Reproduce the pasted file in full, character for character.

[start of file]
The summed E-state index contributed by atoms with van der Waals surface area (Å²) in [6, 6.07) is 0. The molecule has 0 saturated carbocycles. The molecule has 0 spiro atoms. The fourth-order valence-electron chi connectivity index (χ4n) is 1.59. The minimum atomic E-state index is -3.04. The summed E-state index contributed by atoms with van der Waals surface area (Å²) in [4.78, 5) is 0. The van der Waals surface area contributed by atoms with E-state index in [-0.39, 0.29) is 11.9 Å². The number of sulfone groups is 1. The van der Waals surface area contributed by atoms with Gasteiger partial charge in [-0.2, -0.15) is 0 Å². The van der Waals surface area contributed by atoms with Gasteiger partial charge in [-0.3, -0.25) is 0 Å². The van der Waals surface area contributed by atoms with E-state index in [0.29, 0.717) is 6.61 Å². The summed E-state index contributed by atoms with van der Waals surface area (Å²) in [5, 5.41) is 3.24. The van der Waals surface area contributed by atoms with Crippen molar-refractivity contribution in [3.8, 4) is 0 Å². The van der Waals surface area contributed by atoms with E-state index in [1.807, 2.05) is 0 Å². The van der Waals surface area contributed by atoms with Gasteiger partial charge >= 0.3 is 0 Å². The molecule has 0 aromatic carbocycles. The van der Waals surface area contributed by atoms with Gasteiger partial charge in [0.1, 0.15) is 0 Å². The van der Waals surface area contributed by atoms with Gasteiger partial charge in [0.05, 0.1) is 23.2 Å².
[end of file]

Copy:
The summed E-state index contributed by atoms with van der Waals surface area (Å²) in [6, 6.07) is 0. The molecule has 0 saturated carbocycles. The molecule has 0 spiro atoms. The fourth-order valence-electron chi connectivity index (χ4n) is 1.59. The minimum atomic E-state index is -3.04. The summed E-state index contributed by atoms with van der Waals surface area (Å²) in [4.78, 5) is 0. The van der Waals surface area contributed by atoms with E-state index in [-0.39, 0.29) is 11.9 Å². The number of sulfone groups is 1. The van der Waals surface area contributed by atoms with Gasteiger partial charge in [-0.2, -0.15) is 0 Å². The van der Waals surface area contributed by atoms with Gasteiger partial charge in [-0.3, -0.25) is 0 Å². The van der Waals surface area contributed by atoms with E-state index in [0.29, 0.717) is 6.61 Å². The summed E-state index contributed by atoms with van der Waals surface area (Å²) in [5, 5.41) is 3.24. The van der Waals surface area contributed by atoms with Crippen molar-refractivity contribution in [3.8, 4) is 0 Å². The van der Waals surface area contributed by atoms with E-state index in [1.807, 2.05) is 0 Å². The van der Waals surface area contributed by atoms with Gasteiger partial charge >= 0.3 is 0 Å². The molecule has 0 aromatic carbocycles. The van der Waals surface area contributed by atoms with Gasteiger partial charge in [0.1, 0.15) is 0 Å². The van der Waals surface area contributed by atoms with Gasteiger partial charge in [0.05, 0.1) is 23.2 Å².